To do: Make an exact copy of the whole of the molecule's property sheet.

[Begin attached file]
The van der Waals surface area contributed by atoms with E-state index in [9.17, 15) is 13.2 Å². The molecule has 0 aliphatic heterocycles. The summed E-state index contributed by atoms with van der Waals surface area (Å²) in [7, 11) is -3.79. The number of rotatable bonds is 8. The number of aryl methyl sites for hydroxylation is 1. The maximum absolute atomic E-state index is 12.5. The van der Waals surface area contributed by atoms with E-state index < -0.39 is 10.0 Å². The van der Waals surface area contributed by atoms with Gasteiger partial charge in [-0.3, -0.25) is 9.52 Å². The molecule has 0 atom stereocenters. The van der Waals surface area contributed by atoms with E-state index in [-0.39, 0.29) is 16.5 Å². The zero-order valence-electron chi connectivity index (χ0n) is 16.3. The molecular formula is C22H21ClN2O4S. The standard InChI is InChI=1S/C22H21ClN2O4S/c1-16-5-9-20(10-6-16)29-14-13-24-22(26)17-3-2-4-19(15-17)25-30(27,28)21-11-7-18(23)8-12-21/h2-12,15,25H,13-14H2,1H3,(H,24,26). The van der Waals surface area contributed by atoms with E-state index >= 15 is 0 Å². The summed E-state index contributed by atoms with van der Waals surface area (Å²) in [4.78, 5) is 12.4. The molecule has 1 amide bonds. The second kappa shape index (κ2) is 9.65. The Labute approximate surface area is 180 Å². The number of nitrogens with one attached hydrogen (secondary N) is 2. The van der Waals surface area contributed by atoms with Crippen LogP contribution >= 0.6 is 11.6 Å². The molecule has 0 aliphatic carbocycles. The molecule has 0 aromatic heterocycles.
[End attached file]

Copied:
The van der Waals surface area contributed by atoms with E-state index in [9.17, 15) is 13.2 Å². The molecule has 0 aliphatic heterocycles. The summed E-state index contributed by atoms with van der Waals surface area (Å²) in [7, 11) is -3.79. The number of rotatable bonds is 8. The number of aryl methyl sites for hydroxylation is 1. The maximum absolute atomic E-state index is 12.5. The van der Waals surface area contributed by atoms with E-state index < -0.39 is 10.0 Å². The van der Waals surface area contributed by atoms with Gasteiger partial charge in [-0.3, -0.25) is 9.52 Å². The molecule has 0 atom stereocenters. The van der Waals surface area contributed by atoms with E-state index in [-0.39, 0.29) is 16.5 Å². The zero-order valence-electron chi connectivity index (χ0n) is 16.3. The molecular formula is C22H21ClN2O4S. The standard InChI is InChI=1S/C22H21ClN2O4S/c1-16-5-9-20(10-6-16)29-14-13-24-22(26)17-3-2-4-19(15-17)25-30(27,28)21-11-7-18(23)8-12-21/h2-12,15,25H,13-14H2,1H3,(H,24,26). The van der Waals surface area contributed by atoms with E-state index >= 15 is 0 Å². The summed E-state index contributed by atoms with van der Waals surface area (Å²) in [4.78, 5) is 12.4. The molecule has 1 amide bonds. The second kappa shape index (κ2) is 9.65. The Labute approximate surface area is 180 Å². The number of nitrogens with one attached hydrogen (secondary N) is 2. The van der Waals surface area contributed by atoms with Crippen LogP contribution >= 0.6 is 11.6 Å². The molecule has 0 aliphatic carbocycles. The molecule has 0 aromatic heterocycles.